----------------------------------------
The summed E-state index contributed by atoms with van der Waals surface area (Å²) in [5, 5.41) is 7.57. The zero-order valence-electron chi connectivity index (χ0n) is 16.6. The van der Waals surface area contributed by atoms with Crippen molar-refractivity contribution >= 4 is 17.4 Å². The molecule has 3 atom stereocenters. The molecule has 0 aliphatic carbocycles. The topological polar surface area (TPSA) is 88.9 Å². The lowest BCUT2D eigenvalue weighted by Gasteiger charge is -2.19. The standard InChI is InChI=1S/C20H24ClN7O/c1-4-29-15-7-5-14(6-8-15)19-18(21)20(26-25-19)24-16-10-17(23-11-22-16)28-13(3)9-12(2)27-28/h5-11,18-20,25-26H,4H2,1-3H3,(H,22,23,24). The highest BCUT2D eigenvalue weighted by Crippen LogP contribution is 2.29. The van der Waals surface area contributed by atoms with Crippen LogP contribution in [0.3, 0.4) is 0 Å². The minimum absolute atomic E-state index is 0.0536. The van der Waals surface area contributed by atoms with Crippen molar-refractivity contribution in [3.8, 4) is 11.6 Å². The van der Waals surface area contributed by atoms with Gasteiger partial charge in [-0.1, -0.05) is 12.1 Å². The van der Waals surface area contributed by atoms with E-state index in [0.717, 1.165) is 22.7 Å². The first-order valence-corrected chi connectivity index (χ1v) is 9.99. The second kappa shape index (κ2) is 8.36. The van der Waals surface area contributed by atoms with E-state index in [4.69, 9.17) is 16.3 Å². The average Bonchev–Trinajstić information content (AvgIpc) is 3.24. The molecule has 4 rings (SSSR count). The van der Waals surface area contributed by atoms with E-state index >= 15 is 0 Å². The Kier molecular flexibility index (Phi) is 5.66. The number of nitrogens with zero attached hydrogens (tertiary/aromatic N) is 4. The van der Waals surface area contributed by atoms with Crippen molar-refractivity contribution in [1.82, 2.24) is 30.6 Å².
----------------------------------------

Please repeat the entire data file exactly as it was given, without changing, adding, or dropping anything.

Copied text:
The summed E-state index contributed by atoms with van der Waals surface area (Å²) in [5, 5.41) is 7.57. The zero-order valence-electron chi connectivity index (χ0n) is 16.6. The van der Waals surface area contributed by atoms with Crippen molar-refractivity contribution >= 4 is 17.4 Å². The molecule has 3 atom stereocenters. The molecule has 0 aliphatic carbocycles. The topological polar surface area (TPSA) is 88.9 Å². The lowest BCUT2D eigenvalue weighted by Gasteiger charge is -2.19. The standard InChI is InChI=1S/C20H24ClN7O/c1-4-29-15-7-5-14(6-8-15)19-18(21)20(26-25-19)24-16-10-17(23-11-22-16)28-13(3)9-12(2)27-28/h5-11,18-20,25-26H,4H2,1-3H3,(H,22,23,24). The highest BCUT2D eigenvalue weighted by Crippen LogP contribution is 2.29. The van der Waals surface area contributed by atoms with Crippen LogP contribution in [0.3, 0.4) is 0 Å². The minimum absolute atomic E-state index is 0.0536. The van der Waals surface area contributed by atoms with Crippen molar-refractivity contribution in [3.8, 4) is 11.6 Å². The van der Waals surface area contributed by atoms with Gasteiger partial charge in [-0.1, -0.05) is 12.1 Å². The van der Waals surface area contributed by atoms with E-state index in [0.717, 1.165) is 22.7 Å². The first-order valence-corrected chi connectivity index (χ1v) is 9.99. The second kappa shape index (κ2) is 8.36. The van der Waals surface area contributed by atoms with E-state index in [4.69, 9.17) is 16.3 Å². The average Bonchev–Trinajstić information content (AvgIpc) is 3.24. The molecule has 4 rings (SSSR count). The van der Waals surface area contributed by atoms with E-state index >= 15 is 0 Å². The Kier molecular flexibility index (Phi) is 5.66. The number of nitrogens with zero attached hydrogens (tertiary/aromatic N) is 4. The van der Waals surface area contributed by atoms with Crippen molar-refractivity contribution in [1.82, 2.24) is 30.6 Å².